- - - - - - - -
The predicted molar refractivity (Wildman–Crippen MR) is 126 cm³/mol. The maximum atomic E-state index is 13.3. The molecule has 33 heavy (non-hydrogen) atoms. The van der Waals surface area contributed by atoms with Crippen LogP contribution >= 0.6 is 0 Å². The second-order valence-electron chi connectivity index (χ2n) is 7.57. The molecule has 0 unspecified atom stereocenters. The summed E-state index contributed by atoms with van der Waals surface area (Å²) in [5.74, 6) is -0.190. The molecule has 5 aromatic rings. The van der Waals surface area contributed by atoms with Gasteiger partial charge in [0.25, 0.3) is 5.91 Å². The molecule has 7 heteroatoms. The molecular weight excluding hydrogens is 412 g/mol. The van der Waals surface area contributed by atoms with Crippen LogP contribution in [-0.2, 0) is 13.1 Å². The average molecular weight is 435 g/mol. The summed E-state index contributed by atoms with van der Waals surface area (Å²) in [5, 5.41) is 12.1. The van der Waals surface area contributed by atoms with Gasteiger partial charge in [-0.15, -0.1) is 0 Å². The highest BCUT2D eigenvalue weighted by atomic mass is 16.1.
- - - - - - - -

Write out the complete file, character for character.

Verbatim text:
The predicted molar refractivity (Wildman–Crippen MR) is 126 cm³/mol. The maximum atomic E-state index is 13.3. The molecule has 33 heavy (non-hydrogen) atoms. The van der Waals surface area contributed by atoms with Crippen LogP contribution >= 0.6 is 0 Å². The second-order valence-electron chi connectivity index (χ2n) is 7.57. The molecule has 0 unspecified atom stereocenters. The summed E-state index contributed by atoms with van der Waals surface area (Å²) in [5.74, 6) is -0.190. The molecule has 5 aromatic rings. The van der Waals surface area contributed by atoms with Gasteiger partial charge in [0.25, 0.3) is 5.91 Å². The molecule has 7 heteroatoms. The molecular weight excluding hydrogens is 412 g/mol. The van der Waals surface area contributed by atoms with Crippen LogP contribution in [-0.2, 0) is 13.1 Å². The average molecular weight is 435 g/mol. The summed E-state index contributed by atoms with van der Waals surface area (Å²) in [5, 5.41) is 12.1. The van der Waals surface area contributed by atoms with Gasteiger partial charge in [-0.15, -0.1) is 0 Å². The highest BCUT2D eigenvalue weighted by atomic mass is 16.1.